Stream: Real Versus Fake Fake News
On the last day of bad old year, Lake Superior State University released its 43rd annual List of Words Banished from the Queen’s English for Misuse, Overuse and General Uselessness.
The ripest for excision was “fake news”. “Let that sink in”.
I mean, “let that sink in” was another “impactful” phrase needing banning. As was (can we get an Amen?) “impactful”. (Most banned words are those the fill the air in corporate meetings.)
“Fake news” has to go not because there is no such thing, but because (a) people have the habit of calling real but unwanted or undesirable news “fake”, and (b) because defining it isn’t so easy.
“Fake news” is thus like bad yet award-winning art. You know it when you see it, but good luck developing an unambiguous definition.
Facebook head fake
Facebook discovered the second point the hard and expensive way. They had been testing “fake news” detection algorithms by putting “disputed” flags on certain stories. But a funny thing happened. The red flags had “the reverse effect of making people want to click [stories] even more”.
This doesn’t mean the complete disappearance of “fake news” from Facebook. On stories meeting their selection criteria for fakiness, they will link counter stories called “related articles”. Call this the he-said-she-said approach.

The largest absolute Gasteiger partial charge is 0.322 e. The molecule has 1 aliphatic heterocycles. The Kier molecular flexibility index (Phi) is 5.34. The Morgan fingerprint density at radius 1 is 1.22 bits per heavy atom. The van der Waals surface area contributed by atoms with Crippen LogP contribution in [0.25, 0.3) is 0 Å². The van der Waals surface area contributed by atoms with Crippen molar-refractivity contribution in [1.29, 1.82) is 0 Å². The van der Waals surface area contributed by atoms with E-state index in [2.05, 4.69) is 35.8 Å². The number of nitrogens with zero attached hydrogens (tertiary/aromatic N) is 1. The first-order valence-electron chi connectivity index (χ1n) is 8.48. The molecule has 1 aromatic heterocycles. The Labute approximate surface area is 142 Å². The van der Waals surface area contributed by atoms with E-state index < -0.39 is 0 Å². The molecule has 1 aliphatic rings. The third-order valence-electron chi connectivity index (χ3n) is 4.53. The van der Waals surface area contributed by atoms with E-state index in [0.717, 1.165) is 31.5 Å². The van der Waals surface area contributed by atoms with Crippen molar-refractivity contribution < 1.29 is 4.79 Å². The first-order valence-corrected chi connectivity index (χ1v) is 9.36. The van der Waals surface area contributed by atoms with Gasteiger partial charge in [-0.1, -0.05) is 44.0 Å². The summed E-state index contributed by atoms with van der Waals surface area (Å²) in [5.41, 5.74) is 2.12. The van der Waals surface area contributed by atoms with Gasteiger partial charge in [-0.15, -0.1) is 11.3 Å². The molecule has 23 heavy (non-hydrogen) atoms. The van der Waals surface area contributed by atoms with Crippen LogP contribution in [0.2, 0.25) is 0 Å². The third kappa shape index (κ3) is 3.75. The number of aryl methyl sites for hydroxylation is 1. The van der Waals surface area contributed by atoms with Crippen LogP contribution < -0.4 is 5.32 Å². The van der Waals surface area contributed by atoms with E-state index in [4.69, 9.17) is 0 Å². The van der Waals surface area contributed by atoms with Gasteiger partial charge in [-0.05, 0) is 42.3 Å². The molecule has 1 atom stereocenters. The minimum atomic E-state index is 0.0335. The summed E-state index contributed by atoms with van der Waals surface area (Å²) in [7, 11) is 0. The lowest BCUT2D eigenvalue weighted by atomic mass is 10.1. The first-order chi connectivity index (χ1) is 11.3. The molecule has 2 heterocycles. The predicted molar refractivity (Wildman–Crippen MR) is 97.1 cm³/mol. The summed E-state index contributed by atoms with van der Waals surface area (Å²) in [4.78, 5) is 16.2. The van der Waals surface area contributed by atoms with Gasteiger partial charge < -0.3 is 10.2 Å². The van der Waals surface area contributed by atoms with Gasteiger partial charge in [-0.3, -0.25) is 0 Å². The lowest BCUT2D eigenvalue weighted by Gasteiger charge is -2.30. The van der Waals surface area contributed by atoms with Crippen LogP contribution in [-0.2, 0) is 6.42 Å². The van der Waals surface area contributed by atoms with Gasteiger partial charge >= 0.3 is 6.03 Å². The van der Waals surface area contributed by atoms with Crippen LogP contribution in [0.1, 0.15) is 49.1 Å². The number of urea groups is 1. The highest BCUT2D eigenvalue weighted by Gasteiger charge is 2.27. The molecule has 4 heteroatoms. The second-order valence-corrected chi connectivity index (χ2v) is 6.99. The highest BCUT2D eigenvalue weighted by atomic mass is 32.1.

Facebook’s wanting to weaken “deeply held beliefs” is curious. It implies that Facebook has stored in their massive computer banks a list of correct beliefs to which its customers’ false but “deeply held beliefs” can be compared. […]
Not that people aren’t trying.
Some college kids think they have developed a browser plug-in that can alert users to “fake news”. And a group of folks at the Fake News Challenge believe they can harness “artificial intelligence” (statistical models that have undergone dull-knifed plastic surgeries and name changes) to identify made-up stories with “an intention to deceive”. Which is to say, propaganda.
It is charming the simple faith many have in the ability of computers to mimic human thinking. Yet all these algorithms can do is to note patterns in data, which when fed a new observation classifies it into one of the patterns. That means somebody has to create a list of news stories which have been without error or controversy placed into “truth” and “propaganda” bins.
Place a reactionary and progressive in a room and […]
Computers can’t think
As he was heading out the door, Google’s Eric Schmidt spoke on this.
Research shows (p < 0.050 only the most intelligent of you will click here and read the rest.
Update Macron proposes new law against fake news: Sites that distribute fake news would face punishment. Guess who gets to define what is “fake”.